Animal Science undergraduates gained an informed insight into the industry they are about to enter thanks to our annual Animal Welfare Conference.
Organised by Alice Cowie and Finn McCully from University Centre Reaseheath’s Faculty of Animal Science, the conference brought together influential speakers from centres of science and learning and covered subjects from the use of animals in organ transplantation to zoo welfare.
Here is a summary by Asher Gilbert, a first year Foundation Degree in Animal Behaviour and Welfare undergraduate, who hopes to follow a career in animal assisted therapy.
The conference started with a thought-provoking talk from University Centre Reaseheath’s Animal Science lecturer; Forrest Taylor. She presented to the group a talk on xenotransplantation (organ transplant between different species) and the key ethical issues brought up by using animals for medical purposes. This talk challenged us to question our own preconceptions as well as giving us an emotional insight into Forrest’s own personal journey of receiving a bovine heart valve.
We then heard from Krista McLennan, a lecturer in Animal Behaviour at the University of Chester, who specialises in the field of animal facial expressional communication. She educated us on the importance of recognising facial expressions in a variety of species, and the methods which are available to us in order to do this. Her talk informed the group of the pioneering research which is currently being carried out to apply this work to sharks.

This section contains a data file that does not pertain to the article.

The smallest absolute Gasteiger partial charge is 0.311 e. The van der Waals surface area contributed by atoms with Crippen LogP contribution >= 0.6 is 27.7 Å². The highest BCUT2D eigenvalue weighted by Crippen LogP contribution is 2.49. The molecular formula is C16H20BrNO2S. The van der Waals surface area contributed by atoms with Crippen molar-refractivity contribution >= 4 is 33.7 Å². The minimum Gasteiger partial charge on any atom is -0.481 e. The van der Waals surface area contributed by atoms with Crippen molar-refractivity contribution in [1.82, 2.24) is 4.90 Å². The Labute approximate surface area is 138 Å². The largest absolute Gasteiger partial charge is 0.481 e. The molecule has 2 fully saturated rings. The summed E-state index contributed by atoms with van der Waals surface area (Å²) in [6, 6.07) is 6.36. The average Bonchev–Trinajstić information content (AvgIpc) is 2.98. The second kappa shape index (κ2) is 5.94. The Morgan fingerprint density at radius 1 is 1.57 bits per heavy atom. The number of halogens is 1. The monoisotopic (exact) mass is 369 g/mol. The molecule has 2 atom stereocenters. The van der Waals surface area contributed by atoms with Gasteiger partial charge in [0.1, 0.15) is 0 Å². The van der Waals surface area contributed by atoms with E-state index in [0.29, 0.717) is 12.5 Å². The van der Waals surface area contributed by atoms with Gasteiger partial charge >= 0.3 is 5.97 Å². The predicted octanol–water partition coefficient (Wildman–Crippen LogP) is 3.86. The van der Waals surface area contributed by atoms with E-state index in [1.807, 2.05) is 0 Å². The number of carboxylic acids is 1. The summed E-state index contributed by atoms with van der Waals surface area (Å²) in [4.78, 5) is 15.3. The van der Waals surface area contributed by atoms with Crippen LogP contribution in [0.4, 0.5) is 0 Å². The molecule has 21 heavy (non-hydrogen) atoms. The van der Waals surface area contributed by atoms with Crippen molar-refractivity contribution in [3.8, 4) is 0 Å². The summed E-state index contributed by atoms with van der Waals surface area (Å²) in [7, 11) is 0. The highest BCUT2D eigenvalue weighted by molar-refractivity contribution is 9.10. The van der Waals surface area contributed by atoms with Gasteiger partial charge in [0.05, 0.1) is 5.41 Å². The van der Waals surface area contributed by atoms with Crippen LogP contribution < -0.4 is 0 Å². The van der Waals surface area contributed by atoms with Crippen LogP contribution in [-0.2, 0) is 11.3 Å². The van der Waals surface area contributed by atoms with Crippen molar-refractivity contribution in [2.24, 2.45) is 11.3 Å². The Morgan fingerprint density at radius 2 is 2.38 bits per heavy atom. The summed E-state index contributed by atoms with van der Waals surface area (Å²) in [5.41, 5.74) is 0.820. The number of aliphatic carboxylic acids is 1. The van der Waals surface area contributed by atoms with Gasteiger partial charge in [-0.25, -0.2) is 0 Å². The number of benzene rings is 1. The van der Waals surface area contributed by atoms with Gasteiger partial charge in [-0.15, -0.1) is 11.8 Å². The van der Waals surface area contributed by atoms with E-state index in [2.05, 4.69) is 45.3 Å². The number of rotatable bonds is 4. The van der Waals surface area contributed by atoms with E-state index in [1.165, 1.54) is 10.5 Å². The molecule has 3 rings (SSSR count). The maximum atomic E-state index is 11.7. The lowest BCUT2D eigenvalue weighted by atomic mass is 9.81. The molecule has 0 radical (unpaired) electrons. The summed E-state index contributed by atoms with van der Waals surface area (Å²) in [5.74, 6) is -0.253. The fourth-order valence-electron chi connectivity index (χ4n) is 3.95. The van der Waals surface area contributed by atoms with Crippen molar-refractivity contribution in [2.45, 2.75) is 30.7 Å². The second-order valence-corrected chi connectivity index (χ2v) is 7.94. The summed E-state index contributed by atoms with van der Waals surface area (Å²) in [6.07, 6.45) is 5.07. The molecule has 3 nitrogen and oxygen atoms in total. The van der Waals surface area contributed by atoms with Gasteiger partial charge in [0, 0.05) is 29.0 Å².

After lunch we had a talk from Claire Paton from Podencos in Need Scotland. This is a non-profit organisation who specialise in the rescue and rehoming of Podenco-type breeds from Spain into the United Kingdom. Claire spent the hour telling stories and journeys of individual animals, whilst also informing the group of the difficulties and challenges they face during the rescue and rehoming process.
The next talk was from Jim Barrington, an Animal welfare consultant for the Countryside Alliance. After previously working for The League Against Cruel Sports, he now advocates for traditional forms of countryside management such as hunting with hounds and believes that there could be a more welfare-friendly option than more recent methods such as shooting. He also highlighted potential flaws in current legislation around countryside management and the need for change in the law.
The day was concluded with a talk from Geoff Hosey, Hon Professor in Biology from the University of Bolton. He highlighted the importance of human-animal interactions in a variety of contexts such as zoos, agriculture and companion animals. In many situations, the relationship between an animal and a human can have positive impacts on both parties.
However, there are many also many welfare implications related to animal-human relationships which need to be considered. The talk influenced the audience to think about the pros and cons, whilst allowing them to share their views.
“I thoroughly enjoyed the day and it was a privilege to listen to such knowledgeable and thought-provoking speakers. I found the whole day really inspiring and hope to be able to attend again next year.”
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